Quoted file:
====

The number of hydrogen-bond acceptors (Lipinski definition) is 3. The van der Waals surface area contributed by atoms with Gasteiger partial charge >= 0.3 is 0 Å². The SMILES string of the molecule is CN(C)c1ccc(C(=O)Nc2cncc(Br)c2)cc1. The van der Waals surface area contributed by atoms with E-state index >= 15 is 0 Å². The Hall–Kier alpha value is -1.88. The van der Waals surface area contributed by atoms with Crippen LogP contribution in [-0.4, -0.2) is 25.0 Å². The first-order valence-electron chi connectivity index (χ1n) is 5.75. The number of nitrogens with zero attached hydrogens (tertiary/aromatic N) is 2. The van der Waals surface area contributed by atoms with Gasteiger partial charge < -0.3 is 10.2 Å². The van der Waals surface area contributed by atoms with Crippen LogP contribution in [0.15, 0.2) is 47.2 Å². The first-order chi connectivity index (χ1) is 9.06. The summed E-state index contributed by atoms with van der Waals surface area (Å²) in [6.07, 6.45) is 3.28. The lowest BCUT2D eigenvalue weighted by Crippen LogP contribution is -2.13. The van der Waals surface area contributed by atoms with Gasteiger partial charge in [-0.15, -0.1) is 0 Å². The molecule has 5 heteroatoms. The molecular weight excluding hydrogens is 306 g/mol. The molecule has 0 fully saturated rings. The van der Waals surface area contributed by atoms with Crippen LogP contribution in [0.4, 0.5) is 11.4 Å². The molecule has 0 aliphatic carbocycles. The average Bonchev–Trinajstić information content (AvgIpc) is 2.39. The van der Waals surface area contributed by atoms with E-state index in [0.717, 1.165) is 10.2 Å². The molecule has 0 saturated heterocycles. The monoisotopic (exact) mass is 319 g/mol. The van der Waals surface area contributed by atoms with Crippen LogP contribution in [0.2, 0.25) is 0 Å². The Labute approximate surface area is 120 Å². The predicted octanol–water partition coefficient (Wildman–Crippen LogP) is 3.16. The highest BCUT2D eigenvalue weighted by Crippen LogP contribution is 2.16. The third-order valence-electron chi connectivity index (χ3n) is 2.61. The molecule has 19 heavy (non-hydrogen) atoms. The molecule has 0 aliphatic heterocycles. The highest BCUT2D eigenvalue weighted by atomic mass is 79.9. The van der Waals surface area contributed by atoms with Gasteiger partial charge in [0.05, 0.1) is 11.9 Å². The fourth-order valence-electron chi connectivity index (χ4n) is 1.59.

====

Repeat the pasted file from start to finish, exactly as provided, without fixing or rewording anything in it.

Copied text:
The number of hydrogen-bond acceptors (Lipinski definition) is 3. The van der Waals surface area contributed by atoms with Gasteiger partial charge >= 0.3 is 0 Å². The SMILES string of the molecule is CN(C)c1ccc(C(=O)Nc2cncc(Br)c2)cc1. The van der Waals surface area contributed by atoms with E-state index >= 15 is 0 Å². The Hall–Kier alpha value is -1.88. The van der Waals surface area contributed by atoms with Crippen LogP contribution in [-0.4, -0.2) is 25.0 Å². The first-order valence-electron chi connectivity index (χ1n) is 5.75. The number of nitrogens with zero attached hydrogens (tertiary/aromatic N) is 2. The van der Waals surface area contributed by atoms with Gasteiger partial charge < -0.3 is 10.2 Å². The van der Waals surface area contributed by atoms with Crippen LogP contribution in [0.15, 0.2) is 47.2 Å². The first-order chi connectivity index (χ1) is 9.06. The summed E-state index contributed by atoms with van der Waals surface area (Å²) in [6.07, 6.45) is 3.28. The lowest BCUT2D eigenvalue weighted by Crippen LogP contribution is -2.13. The van der Waals surface area contributed by atoms with Gasteiger partial charge in [-0.15, -0.1) is 0 Å². The molecule has 5 heteroatoms. The molecular weight excluding hydrogens is 306 g/mol. The molecule has 0 fully saturated rings. The van der Waals surface area contributed by atoms with Crippen LogP contribution in [0.4, 0.5) is 11.4 Å². The molecule has 0 aliphatic carbocycles. The average Bonchev–Trinajstić information content (AvgIpc) is 2.39. The van der Waals surface area contributed by atoms with E-state index in [0.717, 1.165) is 10.2 Å². The molecule has 0 saturated heterocycles. The monoisotopic (exact) mass is 319 g/mol. The van der Waals surface area contributed by atoms with Crippen LogP contribution in [0.2, 0.25) is 0 Å². The Labute approximate surface area is 120 Å². The predicted octanol–water partition coefficient (Wildman–Crippen LogP) is 3.16. The highest BCUT2D eigenvalue weighted by Crippen LogP contribution is 2.16. The third-order valence-electron chi connectivity index (χ3n) is 2.61. The molecule has 19 heavy (non-hydrogen) atoms. The molecule has 0 aliphatic heterocycles. The highest BCUT2D eigenvalue weighted by atomic mass is 79.9. The van der Waals surface area contributed by atoms with Gasteiger partial charge in [0.05, 0.1) is 11.9 Å². The fourth-order valence-electron chi connectivity index (χ4n) is 1.59.